This is a book-length study of one of the most respected and prolific producers working in British television. From ground-breaking dramas from the 1960s such as Up the Junction and Cathy Come Home to the ‘must-see’ series in the 1990s and 2000s such as This Life and The Cops, Tony Garnett has produced some of the most important and influential British television drama. This book charts his career from his early days as an actor to his position as executive producer and head of World Productions, focusing on the ways in which he has helped to define the role of the creative producer, shaping the distinctive politics and aesthetics of the drama he has produced, and enabling and facilitating the contributions of others. Garnett's distinctive contribution to the development of a social realist aesthetic is also examined, through the documentary-inspired early single plays to the subversion of genre within popular drama series.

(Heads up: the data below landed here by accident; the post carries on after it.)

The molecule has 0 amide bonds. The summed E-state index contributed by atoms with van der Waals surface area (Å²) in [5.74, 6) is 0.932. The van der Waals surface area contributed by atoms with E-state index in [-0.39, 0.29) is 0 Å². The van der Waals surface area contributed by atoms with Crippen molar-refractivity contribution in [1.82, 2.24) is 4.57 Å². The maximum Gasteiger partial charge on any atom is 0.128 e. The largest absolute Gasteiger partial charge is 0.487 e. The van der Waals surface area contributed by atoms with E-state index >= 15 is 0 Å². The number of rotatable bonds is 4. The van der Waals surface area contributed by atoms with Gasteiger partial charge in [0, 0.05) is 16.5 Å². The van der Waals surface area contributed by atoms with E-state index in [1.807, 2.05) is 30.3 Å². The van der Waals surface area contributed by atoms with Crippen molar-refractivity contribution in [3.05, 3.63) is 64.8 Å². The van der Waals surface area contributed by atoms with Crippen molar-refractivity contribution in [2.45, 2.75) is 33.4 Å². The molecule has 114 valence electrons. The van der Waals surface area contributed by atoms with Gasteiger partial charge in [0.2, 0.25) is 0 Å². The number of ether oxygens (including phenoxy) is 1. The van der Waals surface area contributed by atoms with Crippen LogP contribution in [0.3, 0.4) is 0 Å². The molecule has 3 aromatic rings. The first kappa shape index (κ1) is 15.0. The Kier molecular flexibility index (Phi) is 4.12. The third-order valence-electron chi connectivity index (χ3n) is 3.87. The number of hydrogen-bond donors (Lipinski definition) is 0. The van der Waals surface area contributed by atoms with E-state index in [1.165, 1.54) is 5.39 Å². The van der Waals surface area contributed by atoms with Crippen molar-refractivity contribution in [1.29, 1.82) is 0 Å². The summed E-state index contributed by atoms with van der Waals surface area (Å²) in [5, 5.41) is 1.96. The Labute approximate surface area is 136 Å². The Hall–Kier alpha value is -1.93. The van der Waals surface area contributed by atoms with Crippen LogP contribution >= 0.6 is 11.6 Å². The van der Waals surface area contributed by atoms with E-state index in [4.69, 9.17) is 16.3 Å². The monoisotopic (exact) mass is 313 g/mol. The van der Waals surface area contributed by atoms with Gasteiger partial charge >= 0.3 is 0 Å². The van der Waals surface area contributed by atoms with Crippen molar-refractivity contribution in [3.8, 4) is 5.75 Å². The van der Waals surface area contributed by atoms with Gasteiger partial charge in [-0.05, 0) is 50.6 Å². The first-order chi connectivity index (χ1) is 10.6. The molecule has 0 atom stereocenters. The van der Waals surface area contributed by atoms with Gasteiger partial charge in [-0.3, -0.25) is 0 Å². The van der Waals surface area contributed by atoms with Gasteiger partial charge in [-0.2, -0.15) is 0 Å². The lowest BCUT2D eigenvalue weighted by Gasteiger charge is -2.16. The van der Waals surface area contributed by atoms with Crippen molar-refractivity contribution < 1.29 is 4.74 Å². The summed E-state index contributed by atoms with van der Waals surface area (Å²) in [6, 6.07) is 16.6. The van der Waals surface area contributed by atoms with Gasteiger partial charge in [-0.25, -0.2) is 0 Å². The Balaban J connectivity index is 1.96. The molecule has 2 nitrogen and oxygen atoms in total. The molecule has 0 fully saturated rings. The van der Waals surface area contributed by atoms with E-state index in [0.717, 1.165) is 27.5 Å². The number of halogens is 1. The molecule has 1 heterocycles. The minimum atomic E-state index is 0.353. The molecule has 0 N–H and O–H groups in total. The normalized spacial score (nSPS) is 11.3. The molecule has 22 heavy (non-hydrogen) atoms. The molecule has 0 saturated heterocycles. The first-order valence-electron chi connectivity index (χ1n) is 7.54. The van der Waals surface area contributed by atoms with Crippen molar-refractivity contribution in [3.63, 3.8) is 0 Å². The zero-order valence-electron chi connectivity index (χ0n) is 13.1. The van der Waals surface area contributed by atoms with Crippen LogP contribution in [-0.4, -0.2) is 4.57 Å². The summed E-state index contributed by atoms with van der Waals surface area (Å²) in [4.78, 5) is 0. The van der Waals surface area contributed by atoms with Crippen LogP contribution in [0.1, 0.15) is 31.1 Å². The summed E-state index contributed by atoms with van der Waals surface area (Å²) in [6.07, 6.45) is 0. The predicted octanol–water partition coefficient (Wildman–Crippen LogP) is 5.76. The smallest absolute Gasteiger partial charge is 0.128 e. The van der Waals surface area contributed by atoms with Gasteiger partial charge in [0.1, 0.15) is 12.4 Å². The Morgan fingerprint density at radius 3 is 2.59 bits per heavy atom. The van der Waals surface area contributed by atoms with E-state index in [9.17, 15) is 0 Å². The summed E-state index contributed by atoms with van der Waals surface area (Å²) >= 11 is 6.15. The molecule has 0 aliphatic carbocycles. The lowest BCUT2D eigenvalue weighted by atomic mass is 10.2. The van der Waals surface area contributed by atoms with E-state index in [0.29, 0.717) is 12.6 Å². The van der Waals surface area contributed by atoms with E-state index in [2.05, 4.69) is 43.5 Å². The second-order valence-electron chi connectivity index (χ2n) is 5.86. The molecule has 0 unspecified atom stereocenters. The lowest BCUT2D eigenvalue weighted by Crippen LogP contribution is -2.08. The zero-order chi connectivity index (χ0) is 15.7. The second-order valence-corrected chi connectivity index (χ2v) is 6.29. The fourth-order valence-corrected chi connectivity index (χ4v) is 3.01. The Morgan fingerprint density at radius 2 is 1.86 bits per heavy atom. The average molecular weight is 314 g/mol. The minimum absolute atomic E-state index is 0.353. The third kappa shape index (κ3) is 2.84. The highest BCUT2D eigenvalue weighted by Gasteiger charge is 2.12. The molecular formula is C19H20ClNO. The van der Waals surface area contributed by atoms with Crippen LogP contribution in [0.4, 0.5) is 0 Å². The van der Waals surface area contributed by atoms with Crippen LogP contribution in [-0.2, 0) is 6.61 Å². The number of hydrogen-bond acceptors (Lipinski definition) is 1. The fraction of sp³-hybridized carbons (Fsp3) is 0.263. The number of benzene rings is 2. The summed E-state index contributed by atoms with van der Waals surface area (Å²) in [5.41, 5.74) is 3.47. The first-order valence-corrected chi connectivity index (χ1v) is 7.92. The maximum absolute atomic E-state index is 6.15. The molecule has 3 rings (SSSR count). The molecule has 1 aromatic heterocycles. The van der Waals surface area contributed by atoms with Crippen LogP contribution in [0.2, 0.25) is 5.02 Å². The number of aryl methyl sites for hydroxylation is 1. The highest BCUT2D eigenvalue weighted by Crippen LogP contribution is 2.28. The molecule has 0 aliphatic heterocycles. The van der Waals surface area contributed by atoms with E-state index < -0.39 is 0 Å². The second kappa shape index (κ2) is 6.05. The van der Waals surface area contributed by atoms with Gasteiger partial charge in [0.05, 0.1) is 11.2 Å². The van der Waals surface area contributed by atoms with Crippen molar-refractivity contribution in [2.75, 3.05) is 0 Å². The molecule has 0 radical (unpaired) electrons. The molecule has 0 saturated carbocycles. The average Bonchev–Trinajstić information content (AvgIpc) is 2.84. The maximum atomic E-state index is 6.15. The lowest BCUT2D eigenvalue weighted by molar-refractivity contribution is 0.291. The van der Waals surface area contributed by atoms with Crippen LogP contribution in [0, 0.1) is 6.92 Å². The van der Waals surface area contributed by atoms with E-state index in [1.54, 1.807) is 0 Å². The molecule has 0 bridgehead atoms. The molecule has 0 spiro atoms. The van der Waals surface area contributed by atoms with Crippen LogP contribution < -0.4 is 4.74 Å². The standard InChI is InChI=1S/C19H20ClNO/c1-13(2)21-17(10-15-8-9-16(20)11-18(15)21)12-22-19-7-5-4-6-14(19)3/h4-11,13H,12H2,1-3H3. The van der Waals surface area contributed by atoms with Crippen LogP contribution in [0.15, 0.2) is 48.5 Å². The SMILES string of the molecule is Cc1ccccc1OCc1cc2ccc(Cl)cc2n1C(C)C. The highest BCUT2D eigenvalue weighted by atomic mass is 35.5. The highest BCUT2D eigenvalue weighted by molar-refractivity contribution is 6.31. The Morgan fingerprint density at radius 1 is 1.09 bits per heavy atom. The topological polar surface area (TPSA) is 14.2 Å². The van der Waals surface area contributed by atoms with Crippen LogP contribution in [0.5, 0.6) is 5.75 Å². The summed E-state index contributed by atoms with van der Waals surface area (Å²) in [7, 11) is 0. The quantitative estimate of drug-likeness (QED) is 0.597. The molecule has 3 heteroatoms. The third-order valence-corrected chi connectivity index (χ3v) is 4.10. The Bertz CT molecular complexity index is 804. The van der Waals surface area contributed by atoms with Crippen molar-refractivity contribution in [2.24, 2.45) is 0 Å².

This book aims to provoke increased interest in the work of the four directors: Dominique Cabrera, Noémie Lvovsky, Laetitia Masson and Marion Vernoux, although some of their early works have become more difficult to access, most of their films remain commercially available through French distributors. The four directors are not new arrivals and began making films in the early 1990s, yet they have received scant critical attention in both popular and academic film criticism. They share similar profiles in terms of box office success, number of films made and generational affinities and, shorts and feature films in France. They make films that straddle boundaries of categorisation and therefore escape the quickly established and self-perpetuating groupings that serve as powerful frameworks for popular access via DVD distribution, critical canonisation and academic curricula. Whilst Cabrera attests her sanguine awareness of the discriminatory treatment of women in all areas of the film industry she rejects the suggestion that the process of her filmmaking is determined by sexual difference or a gendered creative identity, asserting provocatively. The book discusses Masson's use of romance and detective narratives to debunk the former and subvert the later. The career path of Lvovsky remains distinctive from that of other directors. Vernoux's oeuvre maintains a coherent focus on the modes of transgression present within the generic conventions of comedy and romance in films which exploit the common narrative device of the encounter to propel narratives and characters across social boundaries within a dominant generic focus on romantic comedy.